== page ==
"Though I would typically support this post, while feeling it is an inadequate debate, I am waiting for someone with Java experience to assist in the leadership of TSS, so that we could move to a more in-depth level of analysis than re-hashed product announcements."Doug... have you actually looked at Peter's qualifications? He's worked on a primarily .Net publication *recently*. That doesn't mean he has no Java experience. He was editor for JavaPro - a well-respected magazine - and a valuable contributor to it. Personally, I think that kinda... counts... as Java experience.
I was a little over-excited about my jab at Apache's (and for that matter IBM, Intel, Red Hat, etc, though only Apache votes no purely in protest...) JCP tactics that I decided to make up my own disclaimer, so i understand u went through a thorough vetting process, and i acknowledge i forgot from a previous thread the JavaPro experience, so my apologies... So i guess i wont get 2 far along in my argument since this is just week 2 in the transition, but the point being that TSS is basically the central point and a unique 1 for presenting ideas as well as product announcements or spec. releases, more than just news of the day but analysis, so i encourage you, Peter, to accept my apology and ask people to think and react, not just peruse... As for the portlet spec, the topic of this thread, I am confused, Roy, what do portal vendors outside of the apparent ineptitude of Sun and IBM do that is so special, other than offer vagaries around "framework" as opposed to "application"...i understand it is apparently a run-time for developers to now standardize the portlet development process, if that ever happens... but what exactly are developers going to build? do u remember Compoze Software, i think in Philly, that did MS Exhcnage links, but also 'components' for calendaring, e-mail, to-do lists, etc...not sure if they are still around, but it was never clear to me why if server-side components did not initially catch-on, why would client-facing components: so that everyone would have the same look-and-feel? Portals are like SOA, another way to sell software, they don't actually have technical merit in the standardization process, yet, and perhaps that is why this announcement is good, but outside of selling a group of customizable widgets and JSF tags, what r customers going 2 do with them? I admire Liferay for giving it a shot, i would just like some clarity on the business model, and the pain points that are being solved, with so-called portals... (did i completely discredit myself?)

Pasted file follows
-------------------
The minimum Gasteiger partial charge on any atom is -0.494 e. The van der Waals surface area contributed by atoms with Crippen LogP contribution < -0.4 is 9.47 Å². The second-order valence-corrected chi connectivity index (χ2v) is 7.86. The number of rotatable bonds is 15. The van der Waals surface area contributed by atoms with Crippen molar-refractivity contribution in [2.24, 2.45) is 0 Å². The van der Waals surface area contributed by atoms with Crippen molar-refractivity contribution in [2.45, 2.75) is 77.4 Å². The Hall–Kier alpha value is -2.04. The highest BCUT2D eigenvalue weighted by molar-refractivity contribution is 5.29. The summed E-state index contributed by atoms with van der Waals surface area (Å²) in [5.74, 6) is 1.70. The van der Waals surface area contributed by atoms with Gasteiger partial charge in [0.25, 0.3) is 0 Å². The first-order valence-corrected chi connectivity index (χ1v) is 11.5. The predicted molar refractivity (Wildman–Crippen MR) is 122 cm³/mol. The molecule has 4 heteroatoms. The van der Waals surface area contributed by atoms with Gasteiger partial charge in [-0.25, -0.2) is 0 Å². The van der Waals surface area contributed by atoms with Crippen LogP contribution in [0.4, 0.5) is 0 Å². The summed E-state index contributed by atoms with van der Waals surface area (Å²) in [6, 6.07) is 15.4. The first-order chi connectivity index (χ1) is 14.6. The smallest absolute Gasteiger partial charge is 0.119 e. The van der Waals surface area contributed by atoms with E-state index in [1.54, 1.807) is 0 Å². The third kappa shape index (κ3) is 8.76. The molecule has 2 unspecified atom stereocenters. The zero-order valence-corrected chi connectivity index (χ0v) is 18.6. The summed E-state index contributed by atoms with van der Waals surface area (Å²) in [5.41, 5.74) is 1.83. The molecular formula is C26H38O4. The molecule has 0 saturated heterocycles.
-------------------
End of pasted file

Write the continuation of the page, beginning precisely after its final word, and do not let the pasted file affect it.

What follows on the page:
...is there anything beyond Liferay and proprietary tier-1 vendor implementations that have a life-span beyond three years...The power of the portal, is not in packaged apps, its in its ability to aggregate information from different data sources and allow personalization to the user at the same time. You don't deploy a portal because it has a better calendar portlet. You deploy the portal to solve a business problem. Consider the portal a framework... not an application. I do agree with the first post... it took 2 years to finish this one iteration of the spec, and by then everyone had their own proprietary workarounds. And this was because of some disagreement between IBM and Sun that we don't know about? Sun has a crappy portal, and IBM sells consulting. Next time, kick them both out of the spec, and let them fight like little girls on the sideline, while the process moves forward. Roy Russo http://www.loopfuse.com
so, i agree with you that it is a shrinking packaged apps market,
Good old Roy! Good to see you haven't lost your enthusiasm.
I have to agree that this is far too late in the game and the rate of progress of this API is glacial. To see what could have been done here, contrast Portlets to .NET's WebParts. To see the business demand, consider that WebParts forms the foundation to SharePoint - sure IT folk may have mixed feelings, but users love being able to customise their pages with components to aggregate data from a variety of sources. Anyone know of a decent open source Java API in this space?